The pistils and stigmas are the reproductive parts of the female flowers, most cannabis consumers know the stigmas as pistils but that is wrong because the pistils are the part where the stigmas (white hairs) grow from.

These hair-like parts are responsible for collecting pollen grains from the male flowers and consequently, produce seeds.

When a cannabis plant is fully mature, the stigmas can change color several times, usually starting with white hues, then yellow, orange, or red, and lastly, brown.

Now, have in mind that the stigmas do not affect the potency or taste because they do not store any cannabinoids and don’t have trichomes so they won’t influence the quality and effect of your buds.

11. Bracts

The bracts, which are usually called calyxes by mistake, are what actually form the buds on a cannabis plant, they are pear-shaped nodules that develop between the sugar leaves but depending on the strain, they can appear in several colors, shapes, and sizes.

When the stigmas get pollinated, the bracts essentially turn into an ovary (seed incubator) which allows the seeds to grow and ripen but ends up affecting the yields and can affect the resin quantity on your buds, that’s why “sinsemilla” or feminized seeds are preferred by growers and consumers.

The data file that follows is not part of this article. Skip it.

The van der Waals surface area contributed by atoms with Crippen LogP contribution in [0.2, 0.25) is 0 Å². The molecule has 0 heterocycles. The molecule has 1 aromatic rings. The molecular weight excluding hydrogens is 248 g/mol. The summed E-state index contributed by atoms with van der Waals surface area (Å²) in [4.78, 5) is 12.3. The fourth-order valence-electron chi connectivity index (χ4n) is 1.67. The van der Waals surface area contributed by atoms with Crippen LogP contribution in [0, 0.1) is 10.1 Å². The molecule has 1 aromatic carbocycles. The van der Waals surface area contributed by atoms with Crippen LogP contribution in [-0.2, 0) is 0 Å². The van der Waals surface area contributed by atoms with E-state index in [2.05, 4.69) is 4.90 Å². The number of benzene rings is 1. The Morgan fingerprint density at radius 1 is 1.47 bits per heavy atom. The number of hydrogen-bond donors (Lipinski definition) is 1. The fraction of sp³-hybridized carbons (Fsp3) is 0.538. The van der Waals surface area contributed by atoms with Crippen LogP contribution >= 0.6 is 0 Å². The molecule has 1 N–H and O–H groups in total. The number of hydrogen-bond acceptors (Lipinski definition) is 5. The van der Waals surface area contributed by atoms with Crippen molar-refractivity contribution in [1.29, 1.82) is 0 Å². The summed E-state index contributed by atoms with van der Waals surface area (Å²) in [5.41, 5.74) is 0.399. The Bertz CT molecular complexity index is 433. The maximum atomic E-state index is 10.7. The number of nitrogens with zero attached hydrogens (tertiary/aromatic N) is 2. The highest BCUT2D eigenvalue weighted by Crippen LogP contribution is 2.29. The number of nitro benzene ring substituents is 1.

A non-pollinated flower is usually trichome-rich because your harvest will have more trichomes and they are responsible for producing and storing terpenes and cannabinoids.

12. Trichomes

Trichomes are the tiny crystals found all over the buds and surrounding foliage and are considered the most important part for cannabis consumers, these mushroom-shaped glands are clear and sticky, and form a thick layer on the buds.

These mushroom-shaped glands known as trichomes can be found in different types and sizes, they are:

  • Capitate-stalked trichomes 100 µm;
  • Cystholitic trichomes 50 µm.
  • Unicellular non-glandular trichomes 20 µm;
  • Capitate sessile trichomes 20 µm;
  • Complex bulbous trichomes 10 µm and;
  • Simple bulbous trichomes 10 µm;